Favourable environment for unit trust funds crucial

PETALING JAYA: As the country braces for the upcoming Budget 2024, one key question echoing from financial circles is what do fund managers wish for?

This question holds significant weight as their aspiration, if considered and addressed, will have the potential to shape a more robust and prosperous economic landscape.

Federation of Investment Managers Malaysia (FIMM) chief executive officer Kaleon Leong Rahan​ highlighted that the unit trust industry has been one of the primary growth components in the Malaysian capital market over the past three decades.

“To date, it offers more than 750 unit trust funds (UTFs) and caters to more than 25 million unitholder accounts, comprising mostly of retail investors,” he told StarBiz.

Considering an estimate of one person holding two accounts, the current 25 million unitholder accounts likely represented a significant portion of 13 million individual investors.

Recognising the widespread participation is crucial when aiming to provide maximum benefit and value to the extensive investor base, according to Kaleon.

Moreover, the ripple effect of empowering such a large segment of the population with investment opportunities has the potential to uplift the economy as a whole.

“As part of the FIMM’s thought leadership and investor protection role, we have been collaborating with the regulators in ensuring that these roles are upheld,” he said.FIMM is actively involved in discussions centred around two pivotal areas.

The first is the exemption of foreign- sourced income (FSI) tax on UTFs, a critical consideration aimed at creating a more favourable tax environment for the funds.

The second focal point involves advocating for the extension of tax-exempt benefits, particularly for fund management companies overseeing Islamic and socially responsible investment (SRI) funds.

On the exemption of FSI tax for UTF, Kaleon said the aim is to rectify the lack of parity.

“Individuals who invest directly abroad are exempted from FSI tax. However, individuals who invest in UTF with foreign exposure are subjected to FSI as the UTF’s foreign income is taxed,” he said.

It’s worth noting that investments might face taxation both abroad and locally, leading to potential double taxation.

Furthermore, the FSI tax proposal is also aimed at overcoming challenges in estimating annual taxes, as funds are mandated to submit these estimates.

“Annual tax estimates are operationally difficult to estimate because the income of the funds is subject to discretionary distribution and outside the fund’s control,” he explained.

On the extension of tax-exempt benefits for fund management companies overseeing Islamic and SRI funds, Kaleon said the FIMM had previously submitted a proposal to the Securities Commission (SC). The proposal sought for an extension of the current income tax exemption for an additional seven years, until 2030, once the current exemption would expire at the end of this year.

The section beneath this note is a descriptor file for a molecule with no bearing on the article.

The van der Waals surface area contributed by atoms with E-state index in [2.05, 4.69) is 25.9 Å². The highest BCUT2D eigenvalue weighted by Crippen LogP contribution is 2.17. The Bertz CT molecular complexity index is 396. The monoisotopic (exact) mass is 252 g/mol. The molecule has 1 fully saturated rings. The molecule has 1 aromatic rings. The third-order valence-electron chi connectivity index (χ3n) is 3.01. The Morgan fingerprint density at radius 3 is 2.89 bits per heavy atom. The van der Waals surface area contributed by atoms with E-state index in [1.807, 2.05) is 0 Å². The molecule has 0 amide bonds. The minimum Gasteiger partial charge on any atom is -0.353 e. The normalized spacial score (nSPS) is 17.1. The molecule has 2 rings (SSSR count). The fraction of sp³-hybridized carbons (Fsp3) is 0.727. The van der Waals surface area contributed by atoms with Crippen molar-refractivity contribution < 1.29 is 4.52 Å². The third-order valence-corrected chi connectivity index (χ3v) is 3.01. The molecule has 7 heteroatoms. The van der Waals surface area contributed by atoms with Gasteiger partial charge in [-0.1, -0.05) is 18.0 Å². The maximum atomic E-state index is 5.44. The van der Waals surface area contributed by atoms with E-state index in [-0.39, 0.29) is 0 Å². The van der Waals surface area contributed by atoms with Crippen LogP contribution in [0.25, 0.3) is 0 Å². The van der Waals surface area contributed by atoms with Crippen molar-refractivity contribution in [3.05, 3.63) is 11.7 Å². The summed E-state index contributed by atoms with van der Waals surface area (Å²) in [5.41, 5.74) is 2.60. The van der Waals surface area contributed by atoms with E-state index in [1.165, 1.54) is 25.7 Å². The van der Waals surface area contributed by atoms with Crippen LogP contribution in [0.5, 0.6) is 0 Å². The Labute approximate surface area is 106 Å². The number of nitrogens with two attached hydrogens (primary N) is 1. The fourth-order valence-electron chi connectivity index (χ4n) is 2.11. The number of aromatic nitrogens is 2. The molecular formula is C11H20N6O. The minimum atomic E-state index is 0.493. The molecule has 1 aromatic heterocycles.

Kaleon pointed out the substantial contribution expected from the proposed tax-exemption extension to industry members’ ambitious target of launching 107 SRI or environmental, social and governance (ESG) funds by 2030, aligning with the SC’s own SRI initiatives.

“We have witnessed remarkable growth in the SRI or ESG space, with a total of 58 funds launched between 2018 and 2022, surpassing the initial target of 54 funds for the 2021 to 2024 time frame,” he said, adding that the proposed tax-exempt extension aimed to diversify investment options.

“Increased participation of fund managers in SRI or ESG funds would lead to a wider range of sustainable investment options for investors, catering to varying risk appetites and preferences,” he said.

Furthermore, the extension is anticipated to attract more capital into SRI or ESG investments.

With a greater number of fund managers offering SRI or ESG funds, Kaleon said the increased influx of capital is poised to have a substantial impact on driving sustainable initiatives and supporting ethical companies.

Another impact is the anticipated spillover effect on corporate behaviour. As the SRI or ESG fund market grows, Kaleon expects companies to face increasing pressure to align with sustainable practices in order to attract investment.

Kaleon also expects the extension to foster increased investor awareness, as the expansion of SRI or ESG offerings is likely to promote greater educational awareness about sustainable investing and encourage investors to make responsible investment decisions.

He said the initiative would align with the nation’s capital market development vision of becoming a SRI hub in the region.

“We have ongoing dialogues with the SC and it has been very supportive of our efforts in investor protection and developing the unit trust and private retirement schemes industry,” he added.

Kaleon said the local unit trust industry played an instrumental role in helping investors diversify their investments into various approved investment instruments, with the goal of achieving regular returns or/and capital gains.

Post Covid-19 pandemic, he said retirement savings of many were severely impacted and should be replenished as soon as possible.

“Hence, any impact (of taxes) on the income streams of unit trust funds, particularly those with retirement objectives, will adversely impact the replenishment process,” he added.

FIMM operates on a dual role, serving as a self-regulatory organisation and an industry representative, advocating the development and growth of the unit trust scheme and private retirement scheme industry.

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